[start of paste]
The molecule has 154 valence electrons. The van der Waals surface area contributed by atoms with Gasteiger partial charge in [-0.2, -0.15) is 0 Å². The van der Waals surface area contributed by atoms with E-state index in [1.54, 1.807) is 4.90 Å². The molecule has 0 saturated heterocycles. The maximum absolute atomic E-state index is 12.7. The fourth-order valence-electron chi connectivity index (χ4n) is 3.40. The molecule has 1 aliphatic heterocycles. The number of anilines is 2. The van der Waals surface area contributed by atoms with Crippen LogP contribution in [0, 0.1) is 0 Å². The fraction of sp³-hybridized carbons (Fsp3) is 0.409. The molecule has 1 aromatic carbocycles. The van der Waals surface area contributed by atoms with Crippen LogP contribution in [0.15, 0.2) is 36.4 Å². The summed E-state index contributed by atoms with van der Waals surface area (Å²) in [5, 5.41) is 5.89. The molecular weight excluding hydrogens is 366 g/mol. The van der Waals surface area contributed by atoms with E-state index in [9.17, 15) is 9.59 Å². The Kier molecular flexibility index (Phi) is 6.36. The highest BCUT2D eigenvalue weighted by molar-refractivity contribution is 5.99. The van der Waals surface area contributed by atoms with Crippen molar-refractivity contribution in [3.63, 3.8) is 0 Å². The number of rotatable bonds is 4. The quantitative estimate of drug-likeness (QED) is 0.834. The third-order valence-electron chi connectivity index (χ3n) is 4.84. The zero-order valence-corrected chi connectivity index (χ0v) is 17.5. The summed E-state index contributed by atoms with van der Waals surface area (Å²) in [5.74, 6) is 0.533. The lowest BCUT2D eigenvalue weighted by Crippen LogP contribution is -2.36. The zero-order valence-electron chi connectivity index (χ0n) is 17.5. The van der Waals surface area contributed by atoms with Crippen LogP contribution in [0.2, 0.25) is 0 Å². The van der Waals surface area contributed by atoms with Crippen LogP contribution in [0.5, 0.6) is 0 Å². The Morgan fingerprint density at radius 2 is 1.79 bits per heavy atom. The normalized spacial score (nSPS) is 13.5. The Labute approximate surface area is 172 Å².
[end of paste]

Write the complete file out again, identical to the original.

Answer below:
The molecule has 154 valence electrons. The van der Waals surface area contributed by atoms with Gasteiger partial charge in [-0.2, -0.15) is 0 Å². The van der Waals surface area contributed by atoms with E-state index in [1.54, 1.807) is 4.90 Å². The molecule has 0 saturated heterocycles. The maximum absolute atomic E-state index is 12.7. The fourth-order valence-electron chi connectivity index (χ4n) is 3.40. The molecule has 1 aliphatic heterocycles. The number of anilines is 2. The van der Waals surface area contributed by atoms with Crippen LogP contribution in [0, 0.1) is 0 Å². The fraction of sp³-hybridized carbons (Fsp3) is 0.409. The molecule has 1 aromatic carbocycles. The van der Waals surface area contributed by atoms with Crippen LogP contribution in [0.15, 0.2) is 36.4 Å². The summed E-state index contributed by atoms with van der Waals surface area (Å²) in [5, 5.41) is 5.89. The molecular weight excluding hydrogens is 366 g/mol. The van der Waals surface area contributed by atoms with E-state index in [9.17, 15) is 9.59 Å². The Kier molecular flexibility index (Phi) is 6.36. The highest BCUT2D eigenvalue weighted by molar-refractivity contribution is 5.99. The van der Waals surface area contributed by atoms with Crippen molar-refractivity contribution in [3.63, 3.8) is 0 Å². The number of rotatable bonds is 4. The quantitative estimate of drug-likeness (QED) is 0.834. The third-order valence-electron chi connectivity index (χ3n) is 4.84. The zero-order valence-corrected chi connectivity index (χ0v) is 17.5. The summed E-state index contributed by atoms with van der Waals surface area (Å²) in [5.74, 6) is 0.533. The lowest BCUT2D eigenvalue weighted by Crippen LogP contribution is -2.36. The zero-order valence-electron chi connectivity index (χ0n) is 17.5. The van der Waals surface area contributed by atoms with Crippen LogP contribution in [0.2, 0.25) is 0 Å². The van der Waals surface area contributed by atoms with Crippen LogP contribution in [0.5, 0.6) is 0 Å². The Morgan fingerprint density at radius 2 is 1.79 bits per heavy atom. The normalized spacial score (nSPS) is 13.5. The Labute approximate surface area is 172 Å².